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Oxidative Stress and Ageing Well

A major cause of ageing is oxidative stress. It is really important to understand what causes oxidative stress and how we can prevent it. Not just for our skin, but for the health of our body as well.




Damage to the DNA, proteins, and lipids is caused by oxidants (highly reactive substances). We produce these as a normal part of our biological processes and happens when we breath, but also from infections, inflammation and the consumption of cigarettes, alcohol and other pollutants.


Skin acts as an external barrier so it is directly exposed to environmental stress, such as pollutants and sunlight. The sun's UVA radiation generates free radicals in the skin, when there is excessive exposure the natural defence systems are overwhelmed and oxidative damage occurs.


To understand what Free Radicals are you need to read a bit of science, here is a basic description from Medical News today:


"Atoms are surrounded by electrons that orbit the atom in layers called shells. Each shell needs to be filled by a set number of electrons. When a shell is full; electrons begin filling the next shell.

If an atom has an outer shell that is not full, it may bond with another atom, using the electrons to complete its outer shell. These types of atoms are known as free radicals.


Atoms with a full outer shell are stable, but free radicals are unstable and in an effort to make up the number of electrons in their outer shell, they react quickly with other substances.

When oxygen molecules split into single atoms that have unpaired electrons, they become unstable free radicals that seek other atoms or molecules to bond to. If this continues to happen, it begins a process called oxidative stress.


Oxidative stress can damage the body’s cells, leading to a range of diseases and causes symptoms of ageing, such as wrinkles.



Antioxidants are chemicals that lessen or prevent the effects of free radicals. They donate an electron to free radicals, thereby reducing their reactivity. What makes antioxidants unique is that they can donate an electron without becoming reactive free radicals themselves.


No single antioxidant can combat the effects of every free radical. Just as free radicals have different effects in different areas of the body, every antioxidant behaves differently due to its chemical properties.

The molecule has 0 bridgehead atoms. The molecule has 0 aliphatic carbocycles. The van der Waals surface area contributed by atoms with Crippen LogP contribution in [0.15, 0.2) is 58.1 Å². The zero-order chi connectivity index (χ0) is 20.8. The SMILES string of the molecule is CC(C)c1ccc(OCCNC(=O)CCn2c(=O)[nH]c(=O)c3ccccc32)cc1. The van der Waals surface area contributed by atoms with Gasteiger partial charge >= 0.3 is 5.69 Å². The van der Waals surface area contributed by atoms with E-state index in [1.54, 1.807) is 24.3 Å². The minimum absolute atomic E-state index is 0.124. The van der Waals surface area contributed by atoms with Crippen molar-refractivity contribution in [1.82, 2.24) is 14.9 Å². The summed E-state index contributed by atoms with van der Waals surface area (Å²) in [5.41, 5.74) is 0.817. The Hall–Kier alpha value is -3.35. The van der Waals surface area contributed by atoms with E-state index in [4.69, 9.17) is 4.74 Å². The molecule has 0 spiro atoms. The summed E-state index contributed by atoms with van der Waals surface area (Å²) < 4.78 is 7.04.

Antioxidant Nutrients


  • Vitamin C: Broccoli, Brussels sprouts, cantaloupe, cauliflower, grapefruit, leafy greens (turnip, mustard, beet, collards), honeydew, kale, kiwi, lemon, orange, papaya, snow peas, strawberries, sweet potato, tomatoes, and bell peppers (all colours)

  • Vitamin E: Almonds, avocado, Swiss chard, leafy greens (beet, mustard, turnip), peanuts, red peppers, spinach (boiled), and sunflower seeds

  • Carotenoids including beta-carotene and lycopene: Apricots, asparagus, beets, broccoli, cantaloupe, carrots, bell peppers, kale, mangos, turnip and collard greens, oranges, peaches, pink grapefruit, pumpkin, winter squash, spinach, sweet potato, tangerines, tomatoes, and watermelon

  • Selenium: Brazil nuts, fish, shellfish, beef, poultry, barley, brown rice

  • Zinc: Beef, poultry, oysters, shrimp, sesame seeds, pumpkin seeds, chickpeas, lentils, cashews, fortified cereals

  • Phenolic compounds: Quercetin (apples, red wine, onions), catechins (tea, cocoa, berries), resveratrol (red and white wine, grapes, peanuts, berries), coumaric acid (spices, berries), anthocyanins (blueberries, strawberries)


As the body ages, it loses its ability to fight the effects of free radicals. The result is more free radicals, more oxidative stress, and more damage to cells, which leads to degenerative processes, as well as “normal” ageing.



References

  • https://www.medicalnewstoday.com/articles/318652#What-are-free-radicals

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